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Cowboys might want to lock up Terence Steele long-term before prices rise

There is no time better than the present for the Cowboys to make this happen.

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NFL: OCT 17 Cowboys at Patriots Photo by Rich Graessle/Icon Sportswire via Getty Images

Just over two years ago, with little fanfare, came an undrafted free agent from Texas Tech University. Being an undrafted free agent comes with little room for error in order to make the team, especially as an offensive tackle. Typically teams will draft offensive tackles very high in order to protect the most important position on the field, the quarterback. In the Dallas Cowboys case, the 40-million-a-year franchise quarterback, Dak Prescott.

Making the roster as undrafted free agent is very difficult to accomplish, especially with a team that has been known for their riches along the offensive line for the better part of the last decade. However, in 2020, Terence Steele not only made the team, but he did something not done in franchise history since the early 1960’s, start in the season opener as an undrafted rookie. The reason Steele started at right tackle was due to La’el Collins being unavailable for the game as he had an injured hip. Many were surprised by Steele getting the start, and that even included Al Michaels and Cris Collinsworth from NBC’s Sunday Night Football. During the broadcast, Michaels and Collinsworth had thought Cam Erving would get the start. While talking about the situation, Collinsworth mentioned that Coach Mike McCarthy was very high on Steele and was excited to see him play.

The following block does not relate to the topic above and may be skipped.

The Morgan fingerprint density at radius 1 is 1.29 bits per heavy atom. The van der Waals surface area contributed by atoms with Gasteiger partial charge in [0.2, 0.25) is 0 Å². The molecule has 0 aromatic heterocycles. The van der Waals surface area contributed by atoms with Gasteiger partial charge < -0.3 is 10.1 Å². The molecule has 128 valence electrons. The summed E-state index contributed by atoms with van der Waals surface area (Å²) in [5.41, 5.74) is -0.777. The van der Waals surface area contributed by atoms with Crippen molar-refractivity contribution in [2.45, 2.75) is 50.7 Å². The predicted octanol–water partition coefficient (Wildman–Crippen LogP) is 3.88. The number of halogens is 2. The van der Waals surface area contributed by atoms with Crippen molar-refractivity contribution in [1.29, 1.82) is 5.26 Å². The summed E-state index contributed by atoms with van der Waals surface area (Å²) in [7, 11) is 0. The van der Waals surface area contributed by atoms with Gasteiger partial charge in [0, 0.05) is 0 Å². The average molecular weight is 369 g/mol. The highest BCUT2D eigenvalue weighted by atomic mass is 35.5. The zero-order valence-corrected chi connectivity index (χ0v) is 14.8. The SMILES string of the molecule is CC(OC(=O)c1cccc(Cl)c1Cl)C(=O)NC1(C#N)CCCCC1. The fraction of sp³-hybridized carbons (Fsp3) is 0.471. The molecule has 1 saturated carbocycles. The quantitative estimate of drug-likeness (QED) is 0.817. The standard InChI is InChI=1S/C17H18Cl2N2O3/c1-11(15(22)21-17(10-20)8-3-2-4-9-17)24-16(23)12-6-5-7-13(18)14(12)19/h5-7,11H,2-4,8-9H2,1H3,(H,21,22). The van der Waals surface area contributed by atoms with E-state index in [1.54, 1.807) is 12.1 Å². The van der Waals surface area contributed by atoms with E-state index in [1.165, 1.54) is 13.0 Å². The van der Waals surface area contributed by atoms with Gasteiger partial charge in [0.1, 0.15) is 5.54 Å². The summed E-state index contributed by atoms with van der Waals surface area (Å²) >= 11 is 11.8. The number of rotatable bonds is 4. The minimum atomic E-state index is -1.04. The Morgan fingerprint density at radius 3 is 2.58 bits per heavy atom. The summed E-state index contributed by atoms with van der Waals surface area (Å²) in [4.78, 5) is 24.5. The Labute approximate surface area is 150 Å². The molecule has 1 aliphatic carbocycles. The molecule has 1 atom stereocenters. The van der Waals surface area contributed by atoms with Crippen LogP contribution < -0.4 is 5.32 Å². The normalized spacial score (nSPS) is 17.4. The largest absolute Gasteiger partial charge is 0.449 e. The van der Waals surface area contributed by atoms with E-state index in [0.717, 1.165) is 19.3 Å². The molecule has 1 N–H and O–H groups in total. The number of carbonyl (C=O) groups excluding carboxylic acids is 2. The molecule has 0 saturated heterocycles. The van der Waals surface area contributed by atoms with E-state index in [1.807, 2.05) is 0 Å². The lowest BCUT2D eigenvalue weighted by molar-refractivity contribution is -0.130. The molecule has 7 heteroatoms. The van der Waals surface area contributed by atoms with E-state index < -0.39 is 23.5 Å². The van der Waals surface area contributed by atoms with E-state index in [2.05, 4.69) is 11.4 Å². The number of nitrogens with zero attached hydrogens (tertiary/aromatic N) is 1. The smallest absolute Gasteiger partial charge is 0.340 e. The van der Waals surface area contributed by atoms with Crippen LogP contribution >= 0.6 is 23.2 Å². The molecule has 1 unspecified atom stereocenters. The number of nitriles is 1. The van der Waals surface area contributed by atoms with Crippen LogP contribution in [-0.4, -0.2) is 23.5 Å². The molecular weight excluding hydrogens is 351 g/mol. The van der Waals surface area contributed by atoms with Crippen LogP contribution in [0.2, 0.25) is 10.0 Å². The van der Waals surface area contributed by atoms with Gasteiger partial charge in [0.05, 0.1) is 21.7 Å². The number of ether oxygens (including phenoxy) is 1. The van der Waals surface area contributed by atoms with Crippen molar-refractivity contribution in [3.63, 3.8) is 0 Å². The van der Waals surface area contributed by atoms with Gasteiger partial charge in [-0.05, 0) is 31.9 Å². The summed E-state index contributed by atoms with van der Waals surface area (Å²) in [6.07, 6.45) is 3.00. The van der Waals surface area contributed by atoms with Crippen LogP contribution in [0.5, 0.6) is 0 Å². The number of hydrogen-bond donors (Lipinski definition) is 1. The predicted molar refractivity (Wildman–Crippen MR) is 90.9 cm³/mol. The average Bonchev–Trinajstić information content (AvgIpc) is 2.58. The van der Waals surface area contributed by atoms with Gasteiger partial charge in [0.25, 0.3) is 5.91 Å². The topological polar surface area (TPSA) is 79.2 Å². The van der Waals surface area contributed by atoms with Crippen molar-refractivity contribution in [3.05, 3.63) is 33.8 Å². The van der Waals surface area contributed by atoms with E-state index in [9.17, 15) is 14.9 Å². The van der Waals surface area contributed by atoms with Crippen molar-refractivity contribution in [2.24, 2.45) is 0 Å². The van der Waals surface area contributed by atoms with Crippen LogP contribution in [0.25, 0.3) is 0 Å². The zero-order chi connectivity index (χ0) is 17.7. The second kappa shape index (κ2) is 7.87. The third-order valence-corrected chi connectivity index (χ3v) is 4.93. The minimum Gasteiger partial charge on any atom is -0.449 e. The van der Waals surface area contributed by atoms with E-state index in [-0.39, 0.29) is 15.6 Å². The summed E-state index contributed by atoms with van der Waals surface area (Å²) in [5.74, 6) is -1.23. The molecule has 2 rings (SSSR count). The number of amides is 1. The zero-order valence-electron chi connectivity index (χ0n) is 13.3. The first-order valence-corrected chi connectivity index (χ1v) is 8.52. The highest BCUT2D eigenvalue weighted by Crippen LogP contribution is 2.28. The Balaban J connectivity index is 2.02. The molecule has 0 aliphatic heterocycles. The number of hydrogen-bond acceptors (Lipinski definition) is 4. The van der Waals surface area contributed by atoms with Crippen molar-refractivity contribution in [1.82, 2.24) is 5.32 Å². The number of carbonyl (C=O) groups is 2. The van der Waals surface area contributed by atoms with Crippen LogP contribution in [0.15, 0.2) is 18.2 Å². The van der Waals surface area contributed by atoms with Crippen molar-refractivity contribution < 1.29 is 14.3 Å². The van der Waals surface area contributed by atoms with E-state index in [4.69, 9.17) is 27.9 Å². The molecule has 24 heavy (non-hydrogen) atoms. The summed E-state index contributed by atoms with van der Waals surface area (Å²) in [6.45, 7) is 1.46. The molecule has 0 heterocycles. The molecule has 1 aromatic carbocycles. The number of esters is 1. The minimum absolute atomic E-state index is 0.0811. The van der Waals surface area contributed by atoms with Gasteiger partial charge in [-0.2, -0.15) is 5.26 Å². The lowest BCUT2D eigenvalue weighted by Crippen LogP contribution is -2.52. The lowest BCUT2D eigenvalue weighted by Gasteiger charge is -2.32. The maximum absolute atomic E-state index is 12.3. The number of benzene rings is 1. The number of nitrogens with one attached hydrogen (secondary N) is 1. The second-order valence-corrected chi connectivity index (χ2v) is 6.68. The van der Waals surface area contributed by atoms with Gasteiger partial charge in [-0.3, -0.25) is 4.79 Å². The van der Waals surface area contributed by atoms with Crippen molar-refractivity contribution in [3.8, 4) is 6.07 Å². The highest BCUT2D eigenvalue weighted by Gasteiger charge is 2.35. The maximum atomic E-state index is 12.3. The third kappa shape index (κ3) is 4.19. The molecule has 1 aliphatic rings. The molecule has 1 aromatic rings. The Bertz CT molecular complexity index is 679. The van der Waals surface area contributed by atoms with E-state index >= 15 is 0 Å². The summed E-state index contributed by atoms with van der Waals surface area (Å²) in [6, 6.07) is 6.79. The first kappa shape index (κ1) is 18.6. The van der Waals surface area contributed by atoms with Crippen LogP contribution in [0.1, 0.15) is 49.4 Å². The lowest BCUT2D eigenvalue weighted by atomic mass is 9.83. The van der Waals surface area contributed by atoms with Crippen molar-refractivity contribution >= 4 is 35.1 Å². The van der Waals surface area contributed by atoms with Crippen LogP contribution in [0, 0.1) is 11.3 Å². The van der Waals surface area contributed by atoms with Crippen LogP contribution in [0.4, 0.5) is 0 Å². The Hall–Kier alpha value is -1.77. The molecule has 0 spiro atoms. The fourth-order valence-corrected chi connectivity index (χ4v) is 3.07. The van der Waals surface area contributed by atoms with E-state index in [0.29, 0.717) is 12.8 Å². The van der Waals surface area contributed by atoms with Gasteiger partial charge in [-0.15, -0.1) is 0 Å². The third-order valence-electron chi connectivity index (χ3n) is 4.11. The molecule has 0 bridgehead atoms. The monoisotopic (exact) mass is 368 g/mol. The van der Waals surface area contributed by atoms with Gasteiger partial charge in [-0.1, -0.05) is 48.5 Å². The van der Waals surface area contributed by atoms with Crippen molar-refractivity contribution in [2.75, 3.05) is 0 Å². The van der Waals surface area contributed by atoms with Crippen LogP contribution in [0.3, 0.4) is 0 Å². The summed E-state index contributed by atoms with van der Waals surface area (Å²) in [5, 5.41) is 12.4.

When you hear of a rave review about a player from the team’s head coach, especially one that was undrafted, that certainly has to get everyone’s attention. From the season opener to the end of November, Steele was gaining plenty of in-game experience as the team’s starting right tackle. He struggled at times, and Zack Martin even had to slide over from starting right guard to starting right tackle. This only lasted for under two games as Martin injured his hip. From there on out, Steele remained in the starting lineup for the team’s final five games. What Steele had benefited from, essentially right away, was all of the injuries along the offensive line. Although it was an injury curse for some, it proved to be the opportunity and game experience that Steele needed in order to show the Cowboys his long-term potential on the roster.

Going by the numbers in 2020, Terence Steele had started 14 games in his rookie campaign. During his rookie year, he played 970 snaps which gave him plenty of live reps against the best defensive lineman in the league. With all those snaps, he did look shaky at times and committed six penalties which ranked inside the top 15 in the entire NFL, which isn’t very good. He also ranked second worst in the league in another category, sacks, as he gave up nine. His overall player grade according to Pro Football Focus was 50.3.

To say 2020 for Terence Steele went smoothly would be quite a stretch, but it was a blessing in disguise to get so many live reps against the best. Being a rookie in the middle of the pandemic in 2020 made for some challenges getting integrated into the NFL lifestyle. Judging by offensive line coach Joe Philbin and Terence Steele’s comments, it appeared that Steele was in a better position to succeed in 2021.